How many times have you said something like: “I don’t know how much longer I can go on like this. ” How many times have you felt like the load of family or work were about to collapse your life?
I’ve said that countless times in the past … but not anymore. In recent years, I’ve found a refreshing new gear. I didn’t have to go out and look for it somewhere. I discovered I had it in me all along.
Here are 3 simple ways I’m shifting to more realistic gears for my life:
- Wake up to your pace
Years ago, whenever I felt tired my mind would push my body further by saying “you know you can do more.” Somewhere along the way I bought into the idea that exhaustion is normal, to be expected, even admired in high achievers. It was a weird sort of badge of honor for me.
I’ve now come to see I had an arrogance of capacity.
I wanted to lead and serve others well, beginning with my family and extending to thousands I pastored in our church at that time. And I had this dream to accomplish great things for God. I thought it was a noble thing to regularly feel weary for God’s cause.
And then I’d read passages like this with an ache in my heart:
“Are you tired? Worn out? Burned out on religion? Come to me. Get away with me and you’ll recover your life. I’ll show you how to take a real rest. Walk with me and work with me—watch how I do it. Learn the unforced rhythms of grace. I won’t lay anything heavy or ill-fitting on you. Keep company with me and you’ll learn to live freely and lightly.” Matthew 11:28-30 Msg
For a long time, I was convinced I could handle just about anything. But part of me was asleep. Over time, between the me, I wanted to be and who I sensed others wanted me to be it just became too much.
I couldn’t sustain the grinding pace over multiple decades and it caved in my life on multiple fronts. Because I couldn’t wake up to the drain of my pace, my life did it for me. Trust me. You don’t want that kind of wake up call.
As a young leader, husband and father I felt guilty whenever I rested or relaxed. The greatest compliment I could receive was from someone who saw how hard I was working. I never wanted people to think I was lazy.
Many years later, I saw the value and felt the joy of slowing my pace down at the end of each week and several extended times each year. I got good at both rest and recreation. But I still didn’t want people to know when I was on holiday lest they think I was shirking my responsibilities.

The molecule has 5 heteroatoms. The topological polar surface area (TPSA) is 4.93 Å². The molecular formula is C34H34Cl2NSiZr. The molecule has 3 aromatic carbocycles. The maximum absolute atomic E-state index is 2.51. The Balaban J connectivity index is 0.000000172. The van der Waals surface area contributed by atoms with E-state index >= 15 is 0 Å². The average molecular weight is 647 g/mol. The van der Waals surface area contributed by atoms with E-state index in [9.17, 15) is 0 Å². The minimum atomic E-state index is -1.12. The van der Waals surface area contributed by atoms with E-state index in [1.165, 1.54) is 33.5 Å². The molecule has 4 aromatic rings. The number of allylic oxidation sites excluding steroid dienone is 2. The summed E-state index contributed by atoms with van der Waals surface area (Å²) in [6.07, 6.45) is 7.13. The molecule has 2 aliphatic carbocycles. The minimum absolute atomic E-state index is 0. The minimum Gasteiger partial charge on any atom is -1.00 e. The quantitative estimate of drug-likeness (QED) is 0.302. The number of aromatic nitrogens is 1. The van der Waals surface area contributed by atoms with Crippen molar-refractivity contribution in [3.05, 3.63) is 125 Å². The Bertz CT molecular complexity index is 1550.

Over the last 5-7 years, I’ve found a different gear. I’ve found a healthy rhythm between rest and work. I even found myself bragging more about my rest than my accomplishments.
- Move in step with creation
When God created the earth, he set in motion a specific pace for it all.
- Daily- The earth rotates completely. God made evening and morning for each day.
- Weekly- The creation story tells us that God had everyone take a day off every week.
- Monthly- The moon revolves around the earth every 30 days.
- Quarterly- The seasons change.
- Annually- The earth completes 365-day revolution around the sun.
Many of the rhythms we see in nature are the very rhythms we need. It’s no wonder most of us respond so well, feel more alive, more rested, from a day at the beach or a walk in the woods.
We are made of the same spirit and materials as the rest of creation. And since we’re made of the same elements, we need the same kinds of turning on and turning off and of inhaling and exhaling.
And God said, “Let there be light,” and there was light. God saw that the light was good, and he separated the light from the darkness. God called the light “day,” and the darkness he called “night.” And there was evening, and there was morning—the first day.” Gen 1:3-5
Part of the grace of Eden was the pace of Eden.
* Each day begins in the evening with rest/replenishment/recreate.
* Each week began on the Sabbath with rest/replinishment/recreate.
I’ve learned to trust God not only with grace for my life but with the pace of my life. I’m learning to work from my rest- not just rest from my work.
- Practice the pace of Jesus
Jesus was arguably the most productive person on the planet, in terms of what He was able to accomplish in such a short period of time. I think part of his productivity came from his daily, weekly and yearly rhythms.
There are countless times in the gospels, after teaching and healing all day, Jesus would stop and say: “That’s enough. Let’s get in the boat.” Or “I’m heading up into the mountains alone.”
With plenty still left to do Jesus humbly honored his human limitations.
It fascinates me now that I always wanted to model my life after Jesus’ self-sacrifice but felt much less urgent to match my pace after his.
So these days, you’ll find me consistently living at a healthy pace of both rest and work, daily, weekly, and annually. I’m intentional about prioritizing the experiencing of spiritual, emotional, and physical rest and replenishment.
Then from those experiences, I contribute the best of my unique and meaningful purpose to the world. And I’m finding that it’s more fulfilling and fruitful than ever before.
Questions to ponder
- Who are your heroes and what is the pace of their lives?
- How much real recovery time do you give yourself each week, each month? Would your spouse, friends, and co-workers agree with your assessment?
- In the midst of wanting to live like Jesus, are you also modeling your rest and recovery after him?
- Are you regularly replenishing yourself with the peace- giving pace of creation?
- What is one thing you could start doing different today or this week to help you experience more of the grace and pace of Eden?
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